Private Space Company Will Send Its Rover to the Moon in 2013

By Patrick Morgan | February 8, 2011 6:42 pm

One private space company says it may claim a portion of the coveted Google Lunar X Prize in the near future–all it has to do is land a robot on the moon, travel roughly 1,640 feet, and then send data back to Earth.

The company, Astrobotic Technology, announced this week that it’s getting serious about the moon mission–it reserved a seat for its robot on SpaceX’s Falcon 9 rocket. Currently scheduled to launch in December 2013, the rocket will shuttle the company’s Red Rover to lunar orbit, where Astrobotic Technology hopes to complete the tasks set for it to claim $24 million of the $30 million prize.

So far, this is how the itinerary should play out:

The Falcon 9 upper stage will sling Astrobotic on a four-day cruise to the Moon. Astrobotic will then orbit the moon to align for landing. The spacecraft will land softly, precisely and safely using technologies pioneered by Carnegie Mellon University for guiding autonomous cars. The rover will explore for three months, operate continuously during the lunar days, and hibernate through the lunar nights. The lander will sustain payload operations with generous power and communications. [SpaceRef]

SpaceX’s leader, Elon Musk, knows that his rocket is not only up to this task of sending Astrobotic’s spacecraft on its way, but also much more:

“Falcon 9 is capable of launching missions to the moon, Mars or beyond. Payload to the moon is about three tons and to Mars about two tons, meaning Falcon 9 could have launched the Spirit and Opportunity Mars rovers on a single flight,” wrote Musk. [Discovery News]

The Google Lunar X Prize offers prize money based on the number of tasks a company achieves on the lunar surface: $20 million goes to the first group that lands a rover on the moon, but only if it happens before December 31, 2015. In addition, $4 million goes to that team if they can accomplish other tasks, including traversing more than three miles or finding water on the moon.

While Astrobotic Technology sounds like the frontrunner right now, it’s worth noting that the company had at one time scheduled its first mission for 2010 (it didn’t happen). But if the company does meet its deadlines and sends the rover to the moon in 2013, the company swears that trip won’t be their last:

“The mission is the first of a serial campaign,” said Dr. William “Red” Whittaker, chairman of Astrobotic Technology and founder of the university’s Field Robotics Center. “Astrobotic’s missions will pursue new resources, deliver rich experiences, serve new customers and open new markets. Spurred further by incentives, contracts, and the Google Lunar X-Prize, this is a perfect storm for new exploration.” [SpaceRef]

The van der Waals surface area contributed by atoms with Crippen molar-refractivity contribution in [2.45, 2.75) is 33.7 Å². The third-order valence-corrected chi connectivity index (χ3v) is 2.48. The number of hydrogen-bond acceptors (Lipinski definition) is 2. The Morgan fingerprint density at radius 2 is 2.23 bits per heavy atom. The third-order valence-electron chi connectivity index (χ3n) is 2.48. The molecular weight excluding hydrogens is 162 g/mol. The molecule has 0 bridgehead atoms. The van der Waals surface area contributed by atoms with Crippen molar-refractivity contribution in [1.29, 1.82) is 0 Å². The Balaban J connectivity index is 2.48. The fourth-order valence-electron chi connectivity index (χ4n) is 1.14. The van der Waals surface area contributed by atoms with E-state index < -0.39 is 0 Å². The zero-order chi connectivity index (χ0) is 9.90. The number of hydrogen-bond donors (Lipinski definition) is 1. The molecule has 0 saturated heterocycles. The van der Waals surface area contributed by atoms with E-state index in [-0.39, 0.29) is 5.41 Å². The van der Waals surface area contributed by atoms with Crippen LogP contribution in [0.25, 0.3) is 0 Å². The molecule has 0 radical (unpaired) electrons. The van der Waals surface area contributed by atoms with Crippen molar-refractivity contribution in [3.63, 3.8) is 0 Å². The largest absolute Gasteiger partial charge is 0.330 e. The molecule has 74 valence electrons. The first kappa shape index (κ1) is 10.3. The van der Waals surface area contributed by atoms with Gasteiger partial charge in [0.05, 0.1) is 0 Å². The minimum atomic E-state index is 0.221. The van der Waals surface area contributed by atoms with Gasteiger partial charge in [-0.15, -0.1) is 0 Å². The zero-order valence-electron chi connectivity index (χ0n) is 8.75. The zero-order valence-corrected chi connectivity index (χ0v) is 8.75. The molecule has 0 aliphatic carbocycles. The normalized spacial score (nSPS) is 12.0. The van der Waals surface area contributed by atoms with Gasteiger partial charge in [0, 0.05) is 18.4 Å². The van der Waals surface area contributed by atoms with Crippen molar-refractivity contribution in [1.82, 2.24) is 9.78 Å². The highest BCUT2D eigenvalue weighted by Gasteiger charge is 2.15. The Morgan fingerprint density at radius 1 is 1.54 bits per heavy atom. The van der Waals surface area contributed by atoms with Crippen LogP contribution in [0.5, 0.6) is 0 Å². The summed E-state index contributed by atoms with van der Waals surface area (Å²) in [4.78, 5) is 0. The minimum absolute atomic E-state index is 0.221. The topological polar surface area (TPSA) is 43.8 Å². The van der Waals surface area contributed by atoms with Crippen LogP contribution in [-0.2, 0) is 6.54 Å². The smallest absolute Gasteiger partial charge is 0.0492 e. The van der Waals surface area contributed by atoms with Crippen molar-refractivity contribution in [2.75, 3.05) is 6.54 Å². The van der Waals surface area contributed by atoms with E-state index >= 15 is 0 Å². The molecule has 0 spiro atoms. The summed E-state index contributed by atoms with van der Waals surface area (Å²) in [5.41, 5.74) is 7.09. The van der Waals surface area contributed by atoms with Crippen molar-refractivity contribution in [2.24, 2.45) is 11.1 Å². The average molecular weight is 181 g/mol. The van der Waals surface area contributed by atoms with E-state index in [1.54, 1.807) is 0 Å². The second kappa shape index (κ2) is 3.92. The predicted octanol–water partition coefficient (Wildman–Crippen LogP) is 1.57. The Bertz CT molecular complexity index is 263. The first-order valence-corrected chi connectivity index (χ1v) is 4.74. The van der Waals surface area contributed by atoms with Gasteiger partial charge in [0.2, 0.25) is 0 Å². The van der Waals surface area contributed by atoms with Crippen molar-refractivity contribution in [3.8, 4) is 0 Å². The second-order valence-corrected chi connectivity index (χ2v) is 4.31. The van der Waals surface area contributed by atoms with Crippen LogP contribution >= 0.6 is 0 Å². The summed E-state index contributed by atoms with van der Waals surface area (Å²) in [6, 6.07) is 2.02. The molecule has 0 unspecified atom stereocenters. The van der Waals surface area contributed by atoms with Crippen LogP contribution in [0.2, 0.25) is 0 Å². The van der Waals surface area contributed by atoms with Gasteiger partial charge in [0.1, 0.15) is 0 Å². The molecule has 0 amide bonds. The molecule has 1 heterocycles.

Related Content:
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80beats: SpaceX Gets First Commercial Permit to Make Orbital Round-Trips
80beats: Lunar X Prize Competitor Hopes to Send a Rover Back to Tranquility Base
80beats: Disappointing News: No Icy Patches in the Lunar Craters
80beats: New Race to the Moon Could Bring Permanent Bases and Observatories

CATEGORIZED UNDER: Space, Technology
  • matt

    The problem I have with Google and its prizes that it thinks are great, is why doesnt it set up facilities to do it itself.

    Where is Googles investment into space travel…where its needed rather than a results prize. Where is Googles investment in each countries infrastructure than its investment in returns from other peoples work.

  • jld

    @matt
    Some PR lessons:
    – Giving a prize is much cheaper than doing the real job and brings as much media exposure (or may be more)
    – No risk of bad press from a failure.
    Do you know where Google revenue comes from?

  • Robbie

    @matt

    What does Google know about space flight? Does it have any skills or means of evaluating different proposals for missions?

    Setting up a prize means Google doesn’t have to do the extremely difficult task of organising a space mission for which it has no expertise and more importantly no means of identifying expertise.

  • TerryS.

    Have you seen Astrobotic’s web site? On their Activities page comes this quote:

    “Astrobotic Technology sells data, delivers payloads, and performs services on the Moon for space agencies, aerospace contractors, media entities and corporate marketers.”

    Huh? They haven’t been to the moon yet!

    They also claim that they WILL win the Lunar X Prize. And they will “serve corparate marketers and media outlets with exclusive sponsorable space exploration events.” Again, Huh?

    All smoke and mirrors at this point…

  • Matt B.

    Why not just say “half a kilometer” instead of “roughly 1,640 feet”?

  • rt

    @TerryS

    Of course they haven’t been to the moon yet – no one besides the US and Soviet governments have ever been to the surface of the moon. A private company getting there is totally unprecedented and really awesome.

    Where do ‘smoke and mirrors’ come from? It’s just saying what the company does, and they’re getting it done by getting a rocket first.

  • Matt B. British

    To answer your question Matt: “Why not just say “half a kilometer” instead of “roughly 1,640 feet”?”

    This US based article about US based companies is catering to US based readers. Most US based readers would not relate to a half a kilometer measurement.

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